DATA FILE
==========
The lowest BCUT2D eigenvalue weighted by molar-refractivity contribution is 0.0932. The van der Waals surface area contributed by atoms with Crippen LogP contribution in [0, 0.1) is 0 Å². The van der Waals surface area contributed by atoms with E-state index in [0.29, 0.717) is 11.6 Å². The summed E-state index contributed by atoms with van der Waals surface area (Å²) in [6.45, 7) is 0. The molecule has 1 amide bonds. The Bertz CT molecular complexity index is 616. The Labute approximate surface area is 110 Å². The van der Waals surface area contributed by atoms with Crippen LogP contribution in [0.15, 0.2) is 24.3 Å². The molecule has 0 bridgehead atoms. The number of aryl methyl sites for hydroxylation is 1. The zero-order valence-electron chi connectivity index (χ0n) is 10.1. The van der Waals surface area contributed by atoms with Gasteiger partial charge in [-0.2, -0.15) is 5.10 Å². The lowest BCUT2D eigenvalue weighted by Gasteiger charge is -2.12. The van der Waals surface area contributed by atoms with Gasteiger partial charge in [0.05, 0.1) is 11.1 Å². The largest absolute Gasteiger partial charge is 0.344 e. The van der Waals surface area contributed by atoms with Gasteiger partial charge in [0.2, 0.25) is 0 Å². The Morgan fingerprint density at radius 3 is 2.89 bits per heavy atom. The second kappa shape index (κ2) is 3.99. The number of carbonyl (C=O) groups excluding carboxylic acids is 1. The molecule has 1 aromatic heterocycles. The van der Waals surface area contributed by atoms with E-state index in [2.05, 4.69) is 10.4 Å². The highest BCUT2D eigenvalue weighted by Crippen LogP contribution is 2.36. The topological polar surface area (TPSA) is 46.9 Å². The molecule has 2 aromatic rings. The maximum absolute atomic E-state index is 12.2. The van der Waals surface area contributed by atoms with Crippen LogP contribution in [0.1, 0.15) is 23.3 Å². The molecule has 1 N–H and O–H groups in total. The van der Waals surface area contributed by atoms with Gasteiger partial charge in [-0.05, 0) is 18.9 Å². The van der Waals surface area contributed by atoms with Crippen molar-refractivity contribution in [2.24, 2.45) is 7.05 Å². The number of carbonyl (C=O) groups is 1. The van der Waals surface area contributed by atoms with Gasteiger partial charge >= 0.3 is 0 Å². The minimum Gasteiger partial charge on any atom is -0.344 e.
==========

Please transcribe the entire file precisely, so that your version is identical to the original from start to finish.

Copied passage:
The lowest BCUT2D eigenvalue weighted by molar-refractivity contribution is 0.0932. The van der Waals surface area contributed by atoms with Crippen LogP contribution in [0, 0.1) is 0 Å². The van der Waals surface area contributed by atoms with E-state index in [0.29, 0.717) is 11.6 Å². The summed E-state index contributed by atoms with van der Waals surface area (Å²) in [6.45, 7) is 0. The molecule has 1 amide bonds. The Bertz CT molecular complexity index is 616. The Labute approximate surface area is 110 Å². The van der Waals surface area contributed by atoms with Crippen LogP contribution in [0.15, 0.2) is 24.3 Å². The molecule has 0 bridgehead atoms. The number of aryl methyl sites for hydroxylation is 1. The zero-order valence-electron chi connectivity index (χ0n) is 10.1. The van der Waals surface area contributed by atoms with Gasteiger partial charge in [-0.2, -0.15) is 5.10 Å². The lowest BCUT2D eigenvalue weighted by Gasteiger charge is -2.12. The van der Waals surface area contributed by atoms with Gasteiger partial charge in [0.05, 0.1) is 11.1 Å². The largest absolute Gasteiger partial charge is 0.344 e. The van der Waals surface area contributed by atoms with Gasteiger partial charge in [0.2, 0.25) is 0 Å². The Morgan fingerprint density at radius 3 is 2.89 bits per heavy atom. The second kappa shape index (κ2) is 3.99. The number of carbonyl (C=O) groups excluding carboxylic acids is 1. The molecule has 1 aromatic heterocycles. The van der Waals surface area contributed by atoms with E-state index in [2.05, 4.69) is 10.4 Å². The highest BCUT2D eigenvalue weighted by Crippen LogP contribution is 2.36. The topological polar surface area (TPSA) is 46.9 Å². The molecule has 2 aromatic rings. The maximum absolute atomic E-state index is 12.2. The van der Waals surface area contributed by atoms with Crippen LogP contribution in [0.1, 0.15) is 23.3 Å². The molecule has 1 N–H and O–H groups in total. The van der Waals surface area contributed by atoms with Gasteiger partial charge in [-0.05, 0) is 18.9 Å². The van der Waals surface area contributed by atoms with Crippen molar-refractivity contribution in [2.24, 2.45) is 7.05 Å². The number of carbonyl (C=O) groups is 1. The van der Waals surface area contributed by atoms with Gasteiger partial charge >= 0.3 is 0 Å². The minimum Gasteiger partial charge on any atom is -0.344 e.